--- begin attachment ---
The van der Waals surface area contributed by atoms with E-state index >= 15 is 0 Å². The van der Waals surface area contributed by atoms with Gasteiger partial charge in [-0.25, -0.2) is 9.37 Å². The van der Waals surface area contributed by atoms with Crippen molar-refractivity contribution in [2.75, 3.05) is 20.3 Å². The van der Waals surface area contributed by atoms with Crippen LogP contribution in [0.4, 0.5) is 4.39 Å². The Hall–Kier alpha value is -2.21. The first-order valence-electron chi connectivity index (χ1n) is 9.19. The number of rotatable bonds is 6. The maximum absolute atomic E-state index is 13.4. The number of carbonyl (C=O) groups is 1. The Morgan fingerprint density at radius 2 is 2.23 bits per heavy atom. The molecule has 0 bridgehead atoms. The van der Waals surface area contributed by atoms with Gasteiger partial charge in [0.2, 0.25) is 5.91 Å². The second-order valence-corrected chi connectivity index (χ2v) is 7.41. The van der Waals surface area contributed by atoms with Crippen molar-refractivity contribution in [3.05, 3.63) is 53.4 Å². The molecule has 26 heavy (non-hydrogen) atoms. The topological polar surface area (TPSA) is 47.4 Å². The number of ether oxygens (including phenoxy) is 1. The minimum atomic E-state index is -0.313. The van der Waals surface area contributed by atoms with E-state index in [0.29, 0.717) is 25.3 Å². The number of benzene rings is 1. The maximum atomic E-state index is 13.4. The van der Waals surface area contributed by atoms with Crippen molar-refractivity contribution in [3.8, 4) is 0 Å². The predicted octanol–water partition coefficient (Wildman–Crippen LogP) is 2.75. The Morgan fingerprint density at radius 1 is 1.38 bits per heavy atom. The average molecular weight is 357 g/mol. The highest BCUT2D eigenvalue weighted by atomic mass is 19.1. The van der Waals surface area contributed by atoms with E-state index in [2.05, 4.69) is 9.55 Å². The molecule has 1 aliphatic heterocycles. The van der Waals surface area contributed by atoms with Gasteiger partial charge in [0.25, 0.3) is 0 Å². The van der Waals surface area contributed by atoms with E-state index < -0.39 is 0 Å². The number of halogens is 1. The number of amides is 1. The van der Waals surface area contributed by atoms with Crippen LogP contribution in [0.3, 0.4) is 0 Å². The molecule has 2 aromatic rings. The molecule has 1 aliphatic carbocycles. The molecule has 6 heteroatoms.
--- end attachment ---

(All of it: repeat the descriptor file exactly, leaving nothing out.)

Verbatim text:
The van der Waals surface area contributed by atoms with E-state index >= 15 is 0 Å². The van der Waals surface area contributed by atoms with Gasteiger partial charge in [-0.25, -0.2) is 9.37 Å². The van der Waals surface area contributed by atoms with Crippen molar-refractivity contribution in [2.75, 3.05) is 20.3 Å². The van der Waals surface area contributed by atoms with Crippen LogP contribution in [0.4, 0.5) is 4.39 Å². The Hall–Kier alpha value is -2.21. The first-order valence-electron chi connectivity index (χ1n) is 9.19. The number of rotatable bonds is 6. The maximum absolute atomic E-state index is 13.4. The number of carbonyl (C=O) groups is 1. The Morgan fingerprint density at radius 2 is 2.23 bits per heavy atom. The molecule has 0 bridgehead atoms. The van der Waals surface area contributed by atoms with Gasteiger partial charge in [0.2, 0.25) is 5.91 Å². The second-order valence-corrected chi connectivity index (χ2v) is 7.41. The van der Waals surface area contributed by atoms with Crippen molar-refractivity contribution in [3.05, 3.63) is 53.4 Å². The molecule has 26 heavy (non-hydrogen) atoms. The topological polar surface area (TPSA) is 47.4 Å². The number of ether oxygens (including phenoxy) is 1. The minimum atomic E-state index is -0.313. The van der Waals surface area contributed by atoms with E-state index in [0.29, 0.717) is 25.3 Å². The number of benzene rings is 1. The maximum atomic E-state index is 13.4. The van der Waals surface area contributed by atoms with Crippen molar-refractivity contribution in [3.8, 4) is 0 Å². The predicted octanol–water partition coefficient (Wildman–Crippen LogP) is 2.75. The Morgan fingerprint density at radius 1 is 1.38 bits per heavy atom. The average molecular weight is 357 g/mol. The highest BCUT2D eigenvalue weighted by atomic mass is 19.1. The van der Waals surface area contributed by atoms with E-state index in [2.05, 4.69) is 9.55 Å². The molecule has 1 aliphatic heterocycles. The van der Waals surface area contributed by atoms with Gasteiger partial charge in [0.25, 0.3) is 0 Å². The van der Waals surface area contributed by atoms with E-state index < -0.39 is 0 Å². The number of halogens is 1. The number of amides is 1. The van der Waals surface area contributed by atoms with Crippen LogP contribution in [0.3, 0.4) is 0 Å². The molecule has 2 aromatic rings. The molecule has 1 aliphatic carbocycles. The molecule has 6 heteroatoms.